Social media and news go hand in hand with First Amendment support: Seventy-one percent of students who actively engage with the news on social media—discussing news with others, commenting on news stories, posting links to news stories—expressed strong support for the First Amendment compared to 56 percent of those who never actively engage with the news on social media.

Students are less concerned about the privacy of information they put online than adults: Only 31 percent of students were very concerned about the privacy of information they put online. This compares to 65 percent of adults, as reported by a 2016 Pew Research Center study.

Individuals can be news providers, too: Upon encountering a news event, 64 percent of students said they would likely document it using technology, such as their cellphone to post the event on social media; this compares with 27 percent of teachers. In circumstances involving police, 69 percent of students believe that citizens should be allowed to take photos or videos of an event as long as they don’t interfere with what the police are doing. This was true across different racial and ethnic demographics.

Most teachers do not support free expression for students creating content about their schools. In a generational divide, the majority of teachers disagree that First Amendment rights should apply to school activities. For example, 61 percent of teachers believe that students should not be allowed to report on controversial issues in student newspapers without the approval of school authorities and 66 percent say that students should not be allowed to express their opinions about teachers and school administrators on Facebook without penalty.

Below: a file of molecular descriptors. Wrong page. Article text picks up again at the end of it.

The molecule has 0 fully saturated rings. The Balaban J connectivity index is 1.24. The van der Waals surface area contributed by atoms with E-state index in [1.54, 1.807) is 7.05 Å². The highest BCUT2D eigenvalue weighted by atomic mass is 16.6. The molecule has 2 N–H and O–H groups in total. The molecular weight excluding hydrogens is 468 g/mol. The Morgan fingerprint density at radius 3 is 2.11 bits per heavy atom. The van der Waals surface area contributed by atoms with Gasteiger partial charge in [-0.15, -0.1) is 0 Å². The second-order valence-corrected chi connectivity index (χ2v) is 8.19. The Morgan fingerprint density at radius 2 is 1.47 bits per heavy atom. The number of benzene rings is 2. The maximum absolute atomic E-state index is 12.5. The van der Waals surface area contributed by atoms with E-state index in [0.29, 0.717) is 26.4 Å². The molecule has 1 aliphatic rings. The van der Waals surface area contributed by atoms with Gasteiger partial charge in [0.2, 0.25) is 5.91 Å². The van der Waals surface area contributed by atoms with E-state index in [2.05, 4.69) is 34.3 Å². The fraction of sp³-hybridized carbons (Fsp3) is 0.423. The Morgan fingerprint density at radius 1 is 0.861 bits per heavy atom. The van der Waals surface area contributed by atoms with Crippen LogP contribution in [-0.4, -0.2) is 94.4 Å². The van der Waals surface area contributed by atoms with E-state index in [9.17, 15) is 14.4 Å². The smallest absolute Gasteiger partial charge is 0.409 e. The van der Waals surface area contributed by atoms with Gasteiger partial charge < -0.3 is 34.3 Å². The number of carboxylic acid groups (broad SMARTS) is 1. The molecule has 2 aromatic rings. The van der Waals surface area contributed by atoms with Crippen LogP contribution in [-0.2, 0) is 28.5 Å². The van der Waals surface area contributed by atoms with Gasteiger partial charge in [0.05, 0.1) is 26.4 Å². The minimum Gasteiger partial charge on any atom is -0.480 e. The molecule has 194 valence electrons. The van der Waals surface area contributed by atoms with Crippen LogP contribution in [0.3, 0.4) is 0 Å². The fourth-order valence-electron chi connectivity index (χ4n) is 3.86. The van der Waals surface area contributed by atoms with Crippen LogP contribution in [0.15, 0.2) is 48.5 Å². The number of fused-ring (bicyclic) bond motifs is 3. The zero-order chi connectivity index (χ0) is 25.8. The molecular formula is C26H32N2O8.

Students rely heavily on mobile devices and social media for news, compared to adults: Among high school students, 51 percent said they use social media to get news, while, according to a Pew Research report, only 18 percent of adults do.

“This year’s study paints a very favorable picture of the future of the First Amendment. Today’s high school students are more supportive of free expression rights than any we’ve surveyed in the past. The most supportive students are also heavy news and digital media consumers, those that regularly see First Amendment freedoms play out as producers or consumers of information,” said Kenneth Dautrich, author of the report and president of The Stats Group.

On Feb. 15, 2017 from 1–2 p.m. ET, Knight Foundation will host a Twitter chat to discuss some of the issues around free speech and freedom of the press brought to light in the report. Follow #fofa to take part in the discussion.

Knight’s first Future of the First Amendment Survey was conducted in 2004, sampling more than 300 high schools. Subsequent surveys have been conducted in 2006, 2007, 2011, 2014 and 2016 from random samples of the schools that participated in 2004. For more on the Future of the First Amendment Survey, visit http://kng.ht/fofa.